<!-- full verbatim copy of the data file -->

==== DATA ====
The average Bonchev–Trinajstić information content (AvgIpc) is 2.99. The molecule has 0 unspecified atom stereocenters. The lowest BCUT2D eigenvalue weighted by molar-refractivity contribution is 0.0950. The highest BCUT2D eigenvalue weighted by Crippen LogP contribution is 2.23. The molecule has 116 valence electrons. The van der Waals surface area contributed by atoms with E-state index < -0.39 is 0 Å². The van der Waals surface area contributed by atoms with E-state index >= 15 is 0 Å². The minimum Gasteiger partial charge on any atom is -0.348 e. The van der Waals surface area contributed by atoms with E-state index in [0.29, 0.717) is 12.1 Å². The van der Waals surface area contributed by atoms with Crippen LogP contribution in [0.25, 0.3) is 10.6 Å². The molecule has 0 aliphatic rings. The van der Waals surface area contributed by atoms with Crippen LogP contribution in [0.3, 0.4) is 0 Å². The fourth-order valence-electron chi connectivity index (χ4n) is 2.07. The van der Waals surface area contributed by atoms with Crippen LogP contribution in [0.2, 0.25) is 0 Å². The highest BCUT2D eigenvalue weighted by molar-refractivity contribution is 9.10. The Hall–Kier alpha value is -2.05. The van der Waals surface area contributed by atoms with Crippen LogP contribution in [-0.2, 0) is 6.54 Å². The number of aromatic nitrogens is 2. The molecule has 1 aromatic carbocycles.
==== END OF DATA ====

The average Bonchev–Trinajstić information content (AvgIpc) is 2.99. The molecule has 0 unspecified atom stereocenters. The lowest BCUT2D eigenvalue weighted by molar-refractivity contribution is 0.0950. The highest BCUT2D eigenvalue weighted by Crippen LogP contribution is 2.23. The molecule has 116 valence electrons. The van der Waals surface area contributed by atoms with E-state index < -0.39 is 0 Å². The van der Waals surface area contributed by atoms with E-state index >= 15 is 0 Å². The minimum Gasteiger partial charge on any atom is -0.348 e. The van der Waals surface area contributed by atoms with E-state index in [0.29, 0.717) is 12.1 Å². The van der Waals surface area contributed by atoms with Crippen LogP contribution in [0.25, 0.3) is 10.6 Å². The molecule has 0 aliphatic rings. The van der Waals surface area contributed by atoms with Crippen LogP contribution in [0.3, 0.4) is 0 Å². The fourth-order valence-electron chi connectivity index (χ4n) is 2.07. The van der Waals surface area contributed by atoms with Crippen LogP contribution in [0.2, 0.25) is 0 Å². The highest BCUT2D eigenvalue weighted by molar-refractivity contribution is 9.10. The Hall–Kier alpha value is -2.05. The van der Waals surface area contributed by atoms with Crippen LogP contribution in [-0.2, 0) is 6.54 Å². The number of aromatic nitrogens is 2. The molecule has 1 aromatic carbocycles.